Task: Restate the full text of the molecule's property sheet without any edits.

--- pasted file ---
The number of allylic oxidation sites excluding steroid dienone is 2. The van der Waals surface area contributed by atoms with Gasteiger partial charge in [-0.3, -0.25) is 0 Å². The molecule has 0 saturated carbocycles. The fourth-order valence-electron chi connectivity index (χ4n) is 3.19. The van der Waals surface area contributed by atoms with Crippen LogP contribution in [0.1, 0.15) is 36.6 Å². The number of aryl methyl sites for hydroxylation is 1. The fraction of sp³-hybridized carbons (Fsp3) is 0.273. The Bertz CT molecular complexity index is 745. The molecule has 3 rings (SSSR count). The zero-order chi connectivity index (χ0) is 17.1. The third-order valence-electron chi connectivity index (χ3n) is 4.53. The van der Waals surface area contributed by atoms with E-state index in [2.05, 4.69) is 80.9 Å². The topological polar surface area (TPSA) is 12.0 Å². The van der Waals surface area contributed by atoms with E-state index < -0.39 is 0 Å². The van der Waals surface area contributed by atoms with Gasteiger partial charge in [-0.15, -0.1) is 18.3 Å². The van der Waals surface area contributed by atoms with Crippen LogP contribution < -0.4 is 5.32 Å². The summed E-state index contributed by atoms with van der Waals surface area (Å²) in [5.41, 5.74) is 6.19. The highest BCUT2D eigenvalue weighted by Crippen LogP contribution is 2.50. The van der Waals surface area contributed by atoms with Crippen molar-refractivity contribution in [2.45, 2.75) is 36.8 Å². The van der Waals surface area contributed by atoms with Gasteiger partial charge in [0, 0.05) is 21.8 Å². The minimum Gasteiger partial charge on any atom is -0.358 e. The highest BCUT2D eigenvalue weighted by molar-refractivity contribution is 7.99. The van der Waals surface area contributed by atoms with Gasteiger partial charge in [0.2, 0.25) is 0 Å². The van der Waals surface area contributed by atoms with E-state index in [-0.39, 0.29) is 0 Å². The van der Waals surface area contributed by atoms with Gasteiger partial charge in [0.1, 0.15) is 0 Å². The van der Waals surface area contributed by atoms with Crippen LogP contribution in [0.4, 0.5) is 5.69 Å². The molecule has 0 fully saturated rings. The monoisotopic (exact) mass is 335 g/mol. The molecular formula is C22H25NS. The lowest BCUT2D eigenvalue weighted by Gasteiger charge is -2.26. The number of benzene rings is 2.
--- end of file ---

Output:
The number of allylic oxidation sites excluding steroid dienone is 2. The van der Waals surface area contributed by atoms with Gasteiger partial charge in [-0.3, -0.25) is 0 Å². The molecule has 0 saturated carbocycles. The fourth-order valence-electron chi connectivity index (χ4n) is 3.19. The van der Waals surface area contributed by atoms with Crippen LogP contribution in [0.1, 0.15) is 36.6 Å². The number of aryl methyl sites for hydroxylation is 1. The fraction of sp³-hybridized carbons (Fsp3) is 0.273. The Bertz CT molecular complexity index is 745. The molecule has 3 rings (SSSR count). The zero-order chi connectivity index (χ0) is 17.1. The third-order valence-electron chi connectivity index (χ3n) is 4.53. The van der Waals surface area contributed by atoms with E-state index in [2.05, 4.69) is 80.9 Å². The topological polar surface area (TPSA) is 12.0 Å². The van der Waals surface area contributed by atoms with E-state index < -0.39 is 0 Å². The van der Waals surface area contributed by atoms with Gasteiger partial charge in [-0.15, -0.1) is 18.3 Å². The van der Waals surface area contributed by atoms with Crippen LogP contribution < -0.4 is 5.32 Å². The summed E-state index contributed by atoms with van der Waals surface area (Å²) in [5.41, 5.74) is 6.19. The highest BCUT2D eigenvalue weighted by Crippen LogP contribution is 2.50. The van der Waals surface area contributed by atoms with Crippen molar-refractivity contribution in [2.45, 2.75) is 36.8 Å². The van der Waals surface area contributed by atoms with Gasteiger partial charge in [0, 0.05) is 21.8 Å². The minimum Gasteiger partial charge on any atom is -0.358 e. The highest BCUT2D eigenvalue weighted by molar-refractivity contribution is 7.99. The van der Waals surface area contributed by atoms with Gasteiger partial charge in [0.2, 0.25) is 0 Å². The van der Waals surface area contributed by atoms with E-state index in [-0.39, 0.29) is 0 Å². The van der Waals surface area contributed by atoms with Gasteiger partial charge in [0.1, 0.15) is 0 Å². The van der Waals surface area contributed by atoms with Crippen LogP contribution in [0.4, 0.5) is 5.69 Å². The molecule has 0 fully saturated rings. The monoisotopic (exact) mass is 335 g/mol. The molecular formula is C22H25NS. The lowest BCUT2D eigenvalue weighted by Gasteiger charge is -2.26. The number of benzene rings is 2.